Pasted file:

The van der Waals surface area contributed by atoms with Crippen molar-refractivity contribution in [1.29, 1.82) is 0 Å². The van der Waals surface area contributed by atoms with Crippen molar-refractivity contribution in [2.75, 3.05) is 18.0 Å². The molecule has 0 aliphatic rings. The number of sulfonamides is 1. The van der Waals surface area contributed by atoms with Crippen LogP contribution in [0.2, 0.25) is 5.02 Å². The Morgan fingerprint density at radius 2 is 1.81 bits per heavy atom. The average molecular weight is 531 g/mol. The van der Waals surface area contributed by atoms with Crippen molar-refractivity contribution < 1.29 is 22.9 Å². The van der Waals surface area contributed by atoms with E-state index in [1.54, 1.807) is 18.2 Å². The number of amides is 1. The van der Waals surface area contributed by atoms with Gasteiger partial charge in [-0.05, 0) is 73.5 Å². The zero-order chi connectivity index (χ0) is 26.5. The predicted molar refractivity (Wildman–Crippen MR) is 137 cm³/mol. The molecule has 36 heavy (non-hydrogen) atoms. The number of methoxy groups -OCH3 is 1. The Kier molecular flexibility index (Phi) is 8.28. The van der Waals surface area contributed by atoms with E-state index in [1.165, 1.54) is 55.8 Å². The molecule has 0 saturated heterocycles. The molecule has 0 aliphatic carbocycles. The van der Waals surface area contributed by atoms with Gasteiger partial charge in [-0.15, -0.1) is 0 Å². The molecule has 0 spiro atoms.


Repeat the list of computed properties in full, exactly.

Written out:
The van der Waals surface area contributed by atoms with Crippen molar-refractivity contribution in [1.29, 1.82) is 0 Å². The van der Waals surface area contributed by atoms with Crippen molar-refractivity contribution in [2.75, 3.05) is 18.0 Å². The molecule has 0 aliphatic rings. The number of sulfonamides is 1. The van der Waals surface area contributed by atoms with Crippen LogP contribution in [0.2, 0.25) is 5.02 Å². The Morgan fingerprint density at radius 2 is 1.81 bits per heavy atom. The average molecular weight is 531 g/mol. The van der Waals surface area contributed by atoms with Crippen molar-refractivity contribution < 1.29 is 22.9 Å². The van der Waals surface area contributed by atoms with E-state index in [1.54, 1.807) is 18.2 Å². The number of amides is 1. The van der Waals surface area contributed by atoms with Gasteiger partial charge in [-0.05, 0) is 73.5 Å². The zero-order chi connectivity index (χ0) is 26.5. The predicted molar refractivity (Wildman–Crippen MR) is 137 cm³/mol. The molecule has 36 heavy (non-hydrogen) atoms. The number of methoxy groups -OCH3 is 1. The Kier molecular flexibility index (Phi) is 8.28. The van der Waals surface area contributed by atoms with E-state index in [1.165, 1.54) is 55.8 Å². The molecule has 0 saturated heterocycles. The molecule has 0 aliphatic carbocycles. The van der Waals surface area contributed by atoms with Gasteiger partial charge in [-0.15, -0.1) is 0 Å². The molecule has 0 spiro atoms.